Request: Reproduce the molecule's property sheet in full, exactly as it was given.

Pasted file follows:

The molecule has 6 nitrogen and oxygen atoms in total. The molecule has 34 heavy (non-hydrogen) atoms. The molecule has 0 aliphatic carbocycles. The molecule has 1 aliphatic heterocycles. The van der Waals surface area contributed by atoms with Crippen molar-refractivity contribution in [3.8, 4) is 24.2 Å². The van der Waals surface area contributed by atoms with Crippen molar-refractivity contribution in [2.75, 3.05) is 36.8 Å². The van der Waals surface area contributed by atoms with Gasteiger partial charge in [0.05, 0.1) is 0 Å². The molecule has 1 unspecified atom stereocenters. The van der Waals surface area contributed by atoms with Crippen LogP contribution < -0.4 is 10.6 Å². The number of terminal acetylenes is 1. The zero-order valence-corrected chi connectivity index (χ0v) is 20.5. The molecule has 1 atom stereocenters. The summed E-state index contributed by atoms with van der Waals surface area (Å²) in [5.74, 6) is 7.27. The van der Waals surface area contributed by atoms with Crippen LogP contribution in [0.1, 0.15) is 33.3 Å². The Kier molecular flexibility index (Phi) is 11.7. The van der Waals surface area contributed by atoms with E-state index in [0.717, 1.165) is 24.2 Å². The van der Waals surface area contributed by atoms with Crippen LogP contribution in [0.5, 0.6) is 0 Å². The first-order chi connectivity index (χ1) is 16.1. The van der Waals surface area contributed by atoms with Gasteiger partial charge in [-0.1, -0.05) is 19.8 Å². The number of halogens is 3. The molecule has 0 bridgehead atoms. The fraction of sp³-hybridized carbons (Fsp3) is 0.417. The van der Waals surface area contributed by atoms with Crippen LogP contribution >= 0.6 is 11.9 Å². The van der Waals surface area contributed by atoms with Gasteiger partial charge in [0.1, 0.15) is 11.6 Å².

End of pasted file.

The molecule has 6 nitrogen and oxygen atoms in total. The molecule has 34 heavy (non-hydrogen) atoms. The molecule has 0 aliphatic carbocycles. The molecule has 1 aliphatic heterocycles. The van der Waals surface area contributed by atoms with Crippen molar-refractivity contribution in [3.8, 4) is 24.2 Å². The van der Waals surface area contributed by atoms with Crippen molar-refractivity contribution in [2.75, 3.05) is 36.8 Å². The van der Waals surface area contributed by atoms with Gasteiger partial charge in [0.05, 0.1) is 0 Å². The molecule has 1 unspecified atom stereocenters. The van der Waals surface area contributed by atoms with Crippen LogP contribution < -0.4 is 10.6 Å². The number of terminal acetylenes is 1. The zero-order valence-corrected chi connectivity index (χ0v) is 20.5. The molecule has 1 atom stereocenters. The summed E-state index contributed by atoms with van der Waals surface area (Å²) in [5.74, 6) is 7.27. The van der Waals surface area contributed by atoms with Crippen LogP contribution in [0.1, 0.15) is 33.3 Å². The Kier molecular flexibility index (Phi) is 11.7. The van der Waals surface area contributed by atoms with E-state index in [0.717, 1.165) is 24.2 Å². The van der Waals surface area contributed by atoms with Crippen LogP contribution in [0.5, 0.6) is 0 Å². The first-order chi connectivity index (χ1) is 16.1. The van der Waals surface area contributed by atoms with Gasteiger partial charge in [-0.1, -0.05) is 19.8 Å². The number of halogens is 3. The molecule has 0 bridgehead atoms. The fraction of sp³-hybridized carbons (Fsp3) is 0.417. The van der Waals surface area contributed by atoms with Crippen LogP contribution >= 0.6 is 11.9 Å². The van der Waals surface area contributed by atoms with Gasteiger partial charge in [0.1, 0.15) is 11.6 Å².